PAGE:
You can't wait for inspiration.
You have to go after it with a club, a video camera, a microphone, a stills camera, video editing software, animation tools, web development skills, a skateboard or surfboard.

I write, film, record, edit, design, code, create and destroy things. Crazy things.
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About

"The only way to get rid of my fears is to make films about them." –– Hitchcock

Hi, I'm Matt.

I'm a reporter, filmmaker and tinkerer for NBC.

I recently landed at NBC News in order to launch an experimental video unit and studio in New York City. In the past few months, I've put together a band of video journalists, filmmakers, investigative journalists, inventors and media shapers determined to make a dent in the larger evolution of visual storytelling and the moving image in the 21st Century. We're due to launch shortly, so keep an eye out.

Before coming to NBC, I worked as a journalist for the BBC for seven years, serving most recently as the chief and creator of BBC Pop Up, the company's first travelling bureau. It's a crowdsourcing unit that relocates to new cities and countries for a month at a time in order to film stories recommended by BBC audiences. Members of the team also turn their adventures, combined with the stories they film, into half-hour programs for BBC World News television – the world's largest news network.

During 2013 and 2014, I served as the head of the BBC's Video Innovation Lab, a group of technologists and journalists who thought about what BBC video could become after the fall of the web. Throughout my stay, I unofficially moonlighted for the company as a resident tinkerer, creating new formats, programs, campaigns and workflows.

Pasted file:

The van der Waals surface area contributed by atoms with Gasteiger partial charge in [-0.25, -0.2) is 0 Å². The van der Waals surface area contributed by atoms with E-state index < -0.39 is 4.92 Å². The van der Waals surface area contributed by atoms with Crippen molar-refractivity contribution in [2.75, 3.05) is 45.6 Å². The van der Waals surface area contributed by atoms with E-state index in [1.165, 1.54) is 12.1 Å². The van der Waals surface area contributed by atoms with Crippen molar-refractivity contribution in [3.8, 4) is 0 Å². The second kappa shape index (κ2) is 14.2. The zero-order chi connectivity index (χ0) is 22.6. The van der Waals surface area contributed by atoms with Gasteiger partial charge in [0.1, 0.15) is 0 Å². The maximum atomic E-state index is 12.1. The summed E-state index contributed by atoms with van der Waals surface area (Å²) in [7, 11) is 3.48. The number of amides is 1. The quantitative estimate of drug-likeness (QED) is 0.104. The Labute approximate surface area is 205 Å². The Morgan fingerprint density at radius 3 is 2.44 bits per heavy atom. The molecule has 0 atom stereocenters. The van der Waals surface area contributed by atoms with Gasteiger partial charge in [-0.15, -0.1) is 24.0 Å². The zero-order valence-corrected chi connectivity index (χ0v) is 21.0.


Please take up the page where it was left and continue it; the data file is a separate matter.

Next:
In the past few years, I helped to launch the BBC's US-facing website, created BBC's 15-second social and mobile video news series (now in a dozen languages), designed and launched new departments like BBC Trending, assisted with the creation of the first automated BBC syndication bot and subsequent BBC subreddit as well as a few other projects. Many, many other projects actually.

In the past year or so, I'm thinking a lot about how to use new video treatments to tell stories. I created a BBC-run taxi service in New Hampshire for the US primaries, I live-tweeted and live-streamed a race between a rickshaw and Uber across New Delhi, and I trekked near the border of Myanmar to film and photograph the vanishing tattoos of headhunters in the region. During the first several days following the attack at Pulse nightclub in Orlando, I made a book and 'video letter' of advice from Orlando's LGBT community to others around the world. I also created a piece examing the small decisions Pulse regulars made the day prior to the massacre that led to them to stay home the night the shooter stormed the building.

I'm a former producer for Discovery Channel, reporter for a Japanese newspaper and house painter. I also used to assist with an Iraq-focused videoblogging project called Alive in Baghdad, which gave video cameras to Iraqi civilians during the height of the war.

I've created several social science experiments, including The Time Hack –– which forced me to participate in a new activity each day for 365 days to gather data about the human perception of the passage of time. I cut my team in video journalism in 2007 through Around America in 2.0, which was one of the first daily video series ever made for the web.

I don't put much stock in awards. But I have won a few, like Webby's and Peabody's, for things I've worked on or created. Nieman, Poynter, Journalism.co.uk and others have also been kind enough to write about some of my crazier ideas.

When not doing any of the things listed above, I can be found sitting on my surfboard in Southern California. Come say hi.

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